Here is a fascinating bit of the Murray family history. It’s part of the book, William Murray of Nyasaland which I am currently working on. Enjoy:
The Murray family of which he was a member, played a very important part in the church and the religions life of the Dutch people in South Africa. About thirty to sixty years ago, quite a large number of our ministers and missionaries either belonged to the Murray family or were connected with it by marriage. The first Murray to come to South Africa was Andrew Murray, a minister of the Church of Scotland, who had wanted to become a missionary. His mother had, however, strongly objected as she was afraid that if he became a missionary, he would be devoured by cannibals! He had therefore not gone to the mission field, but in 1821 he accepted an invitation go go to the Cape of Good Hope. Dr. Thom, the Dutch Reformed Church minister at Caledon, was on a visit to England and Lord Charles Somerset, at that time Governor at the Cape, had charged him to try and find ministers for the vacant congregations at the Cape to obtain teachers as well. One of the first ministers whom Dr. Thom found was Andrew Murray, who felt that the need at the Cape was so great that he dared not refuse the invitation. At the same time, he also saw in his going to South Africa an opportunity to do something with regard to mission work amongst the natives and thus to fulfill a long-felt urge.
After his arrival at the Cape, a notice appeared in the Government Gazette to the effect that he had been appointed to the congregation at Graaff Reinet. He was to live and labour there for the next 45 years.
In 1824, two years after his arrival at Graaff Reinet, he undertook a journey to Cape Town to attend the sitting of the Synod of the Dutch Reformed Church. There he met the young lady who was to become his wife, Maria Susanna Stegmann, the eldest child of Johan Gotlob Stegmann and Jacomina Sophia Hoppe, both of German descent.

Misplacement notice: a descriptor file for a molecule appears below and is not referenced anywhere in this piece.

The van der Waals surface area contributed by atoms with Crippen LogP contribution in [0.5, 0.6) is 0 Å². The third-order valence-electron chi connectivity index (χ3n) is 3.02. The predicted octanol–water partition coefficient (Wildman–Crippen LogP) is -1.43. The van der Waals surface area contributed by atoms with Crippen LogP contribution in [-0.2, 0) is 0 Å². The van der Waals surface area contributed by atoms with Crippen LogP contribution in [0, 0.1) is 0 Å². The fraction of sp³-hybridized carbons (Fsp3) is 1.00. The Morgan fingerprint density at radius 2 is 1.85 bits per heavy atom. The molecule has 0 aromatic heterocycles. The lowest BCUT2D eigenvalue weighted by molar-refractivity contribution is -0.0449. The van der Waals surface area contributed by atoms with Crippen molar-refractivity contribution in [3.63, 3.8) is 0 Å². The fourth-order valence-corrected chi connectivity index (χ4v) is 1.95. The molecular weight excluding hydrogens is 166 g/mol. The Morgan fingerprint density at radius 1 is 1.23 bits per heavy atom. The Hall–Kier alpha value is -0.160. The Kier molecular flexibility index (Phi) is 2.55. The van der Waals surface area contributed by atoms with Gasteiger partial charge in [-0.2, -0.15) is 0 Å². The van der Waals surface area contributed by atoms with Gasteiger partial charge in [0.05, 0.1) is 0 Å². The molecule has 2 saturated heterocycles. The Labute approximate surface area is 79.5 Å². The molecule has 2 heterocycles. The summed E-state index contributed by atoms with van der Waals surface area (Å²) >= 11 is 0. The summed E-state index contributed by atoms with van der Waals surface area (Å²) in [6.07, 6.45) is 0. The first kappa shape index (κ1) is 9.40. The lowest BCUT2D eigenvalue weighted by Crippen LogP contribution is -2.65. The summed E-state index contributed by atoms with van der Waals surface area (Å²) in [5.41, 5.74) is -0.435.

When Mr. Murray arrived in South Africa, he could speak Dutch fairly well as he had spent ten months in Holland, before coming out, to learn the language, and he very soon identified himself with his adopted country.
In course of time eleven children were born to the couple in the Graaff Reinet parsonage. The eldest son John, born in 1826, was later to become one of the professors at the Theological Seminary at Stellenbosch. The second born son in 1828, became the famous church-father and prolific writer on spiritual subjects whose books are known throughout the world to-day, – Andrew Murray of Wellington. The third son William, born in 1829, later minister at Worcester, was the father of the subject of this book. The fifth child was Charles, who was to become his father’s successor at Graaff Reinet and Andrew Charles Murray who became the first Dutch Reformed Church missionary to Nyasaland, was his son. The youngest son of the parsonage, George, also became a minister so that out of the six sons born to Andrew Murray and Maria Stegmann, five became ministers of the Gospel whilst four daughters married ministers.
Andrew Charles Murray – he was always known as “A.C.” to distinguish him from his father and his uncle – had felt himself called to the mission-field when he was a student at the Theological Seminary at Stellenbosch, where he became the first secretary of the Student’s Missionary Society. In that capacity he had written to Dr. Stewart of Lovedale to ask advice with regard to a new field of work, where the gospel was unknown, and Dr. Stewart had replied that Nyasaland was such a field and that missionaries of our church would be heartily welcome there by the Scottish missionaries.
Look out for the book, William Murray of Nyasaland which will be coming out in the next few months – and please remember to pray for this work. Thank you very much!